‘ITV Channel Television’ is this year celebrating its 50th anniversary.  As part of the anniversary celebrations the station became involved with the Alderney PetrelCam project, seeking to use its own technical resource and broadcast experience to support the Alderney Wildlife Trust in its conservation work and enable valuable data and images to be shared with other conservationists and students both nationally and internationally.

‘Sure’ became involved in the project in 2011.  It was a natural venture for the telecommunications company as the technology to transmit the data for the original PuffinCam was based on mobile communications and run via a SIM card through the Sure network.  With the development of the radio frequency camera feeds, for the new PuffinCam & PetrelCam, Sure’s’ Unlimited Pro package’ has enabled the video to be streamed live back to the website.  Sure’s aim in sponsoring this work is to enable future research and the engagement of people in the natural world.  The organisation hopes that by using the same technology in the future more of our natural spectacles will be viewed and enjoyed by the community gaining better understanding and appreciation of our beautiful islands and the diverse wildlife they support.

The ‘States of Alderney’ (SoA) have supported the creation and running of this project since its original inception in 2008.  The SoA sought to have Burhou and the surrounding reefs, islets and waters designated as an Internationally Important Wetland (Ramsar) site in 2005 and since then have developed one of the most detailed and progressive Ramsar Site Management Plans to be operated within the Channel Islands.  The work which is undertaken on their behalf by the AWT ranges from practical conservation, such as control of invasive weeds, to detailed ornithological and marine surveys, and includes educational work such as PuffinCam, the production of literature and the running of activities and events.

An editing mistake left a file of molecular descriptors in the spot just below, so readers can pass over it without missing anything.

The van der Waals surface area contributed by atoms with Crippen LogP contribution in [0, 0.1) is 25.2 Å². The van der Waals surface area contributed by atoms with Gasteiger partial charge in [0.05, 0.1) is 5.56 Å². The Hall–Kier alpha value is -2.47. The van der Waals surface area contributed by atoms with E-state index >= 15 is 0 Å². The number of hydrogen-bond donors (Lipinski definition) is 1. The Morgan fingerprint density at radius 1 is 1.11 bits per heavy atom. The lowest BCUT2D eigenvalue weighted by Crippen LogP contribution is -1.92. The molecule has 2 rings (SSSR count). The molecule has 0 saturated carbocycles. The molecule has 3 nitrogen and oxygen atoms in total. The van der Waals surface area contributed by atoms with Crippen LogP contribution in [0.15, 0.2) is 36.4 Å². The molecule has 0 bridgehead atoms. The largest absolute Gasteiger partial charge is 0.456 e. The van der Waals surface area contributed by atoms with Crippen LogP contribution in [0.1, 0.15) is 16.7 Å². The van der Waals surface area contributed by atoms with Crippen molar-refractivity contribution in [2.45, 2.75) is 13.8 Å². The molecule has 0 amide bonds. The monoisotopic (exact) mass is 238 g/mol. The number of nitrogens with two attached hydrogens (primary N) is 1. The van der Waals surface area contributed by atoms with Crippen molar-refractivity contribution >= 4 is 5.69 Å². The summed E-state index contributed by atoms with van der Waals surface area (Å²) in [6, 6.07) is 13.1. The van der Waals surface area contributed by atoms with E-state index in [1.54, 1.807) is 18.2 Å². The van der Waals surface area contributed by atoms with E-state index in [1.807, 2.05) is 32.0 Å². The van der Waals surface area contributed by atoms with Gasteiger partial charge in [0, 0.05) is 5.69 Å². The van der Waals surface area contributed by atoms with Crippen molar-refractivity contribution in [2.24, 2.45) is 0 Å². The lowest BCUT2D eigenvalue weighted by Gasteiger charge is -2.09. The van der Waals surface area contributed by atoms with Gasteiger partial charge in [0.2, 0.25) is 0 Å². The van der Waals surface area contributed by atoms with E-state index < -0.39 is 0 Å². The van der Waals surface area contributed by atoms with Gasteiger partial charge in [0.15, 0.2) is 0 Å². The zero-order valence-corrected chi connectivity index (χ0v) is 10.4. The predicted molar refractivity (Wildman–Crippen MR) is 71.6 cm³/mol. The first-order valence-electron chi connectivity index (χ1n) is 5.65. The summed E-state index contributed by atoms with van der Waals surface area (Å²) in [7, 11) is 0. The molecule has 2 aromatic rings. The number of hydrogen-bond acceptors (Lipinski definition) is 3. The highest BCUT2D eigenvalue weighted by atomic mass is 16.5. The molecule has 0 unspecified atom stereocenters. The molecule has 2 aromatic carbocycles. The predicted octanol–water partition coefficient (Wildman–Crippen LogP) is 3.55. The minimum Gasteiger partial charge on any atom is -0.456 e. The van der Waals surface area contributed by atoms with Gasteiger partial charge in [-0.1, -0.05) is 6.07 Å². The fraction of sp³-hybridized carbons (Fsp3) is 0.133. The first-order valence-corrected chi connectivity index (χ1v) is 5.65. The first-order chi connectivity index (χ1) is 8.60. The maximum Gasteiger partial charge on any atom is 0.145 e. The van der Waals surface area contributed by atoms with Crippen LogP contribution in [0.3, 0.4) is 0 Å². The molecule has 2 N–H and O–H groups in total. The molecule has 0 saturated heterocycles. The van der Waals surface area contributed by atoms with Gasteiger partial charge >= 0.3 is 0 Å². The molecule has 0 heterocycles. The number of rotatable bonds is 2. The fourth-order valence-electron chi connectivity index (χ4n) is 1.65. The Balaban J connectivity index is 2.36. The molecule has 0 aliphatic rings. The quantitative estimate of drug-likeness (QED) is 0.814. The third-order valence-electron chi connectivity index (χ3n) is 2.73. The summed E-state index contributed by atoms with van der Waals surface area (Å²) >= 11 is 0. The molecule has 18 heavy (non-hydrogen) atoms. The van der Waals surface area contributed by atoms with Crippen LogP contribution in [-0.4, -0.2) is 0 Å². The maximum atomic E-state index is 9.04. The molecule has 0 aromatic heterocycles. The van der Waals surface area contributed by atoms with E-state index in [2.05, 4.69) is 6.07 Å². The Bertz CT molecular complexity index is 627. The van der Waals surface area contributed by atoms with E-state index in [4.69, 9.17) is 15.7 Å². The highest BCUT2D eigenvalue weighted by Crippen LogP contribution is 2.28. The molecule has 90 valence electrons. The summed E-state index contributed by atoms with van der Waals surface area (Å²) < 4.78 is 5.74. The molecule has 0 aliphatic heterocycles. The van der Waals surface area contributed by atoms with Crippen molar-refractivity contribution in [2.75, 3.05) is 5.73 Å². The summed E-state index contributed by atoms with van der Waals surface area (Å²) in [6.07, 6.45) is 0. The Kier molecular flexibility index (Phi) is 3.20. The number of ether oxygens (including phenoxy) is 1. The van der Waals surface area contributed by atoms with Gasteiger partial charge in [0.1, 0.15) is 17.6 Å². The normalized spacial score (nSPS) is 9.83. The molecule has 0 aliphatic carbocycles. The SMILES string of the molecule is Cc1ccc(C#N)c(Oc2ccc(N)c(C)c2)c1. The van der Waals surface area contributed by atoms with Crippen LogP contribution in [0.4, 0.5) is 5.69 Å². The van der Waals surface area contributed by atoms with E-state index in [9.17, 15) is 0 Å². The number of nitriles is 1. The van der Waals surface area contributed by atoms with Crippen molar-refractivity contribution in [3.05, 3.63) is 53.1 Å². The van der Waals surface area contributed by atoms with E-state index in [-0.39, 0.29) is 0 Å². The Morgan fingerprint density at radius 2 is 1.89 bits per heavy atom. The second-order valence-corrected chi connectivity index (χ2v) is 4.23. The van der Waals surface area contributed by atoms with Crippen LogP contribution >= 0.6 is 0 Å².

The role of ‘SEGfL’ is varied but with a main aim to connect every school in the region, including those in the Channel Islands, to broadband services which are both fit for purpose and sustainable: broadband services that can facilitate digital communications in all areas of the curriculum and every aspect of school life.  To this end the PuffinCam site is used as an active part of the school curriculum with the live and recorded footage available to all participating schools, and anyone else interested in having a look, to help better understand Britain’s brilliantly diverse natural environment.  Specific scheduled live blogs run by local wildlife experts will be available over the course of the next few months for schools from
as far afield as Canada - and perhaps even Jersey.

Tagged with: Species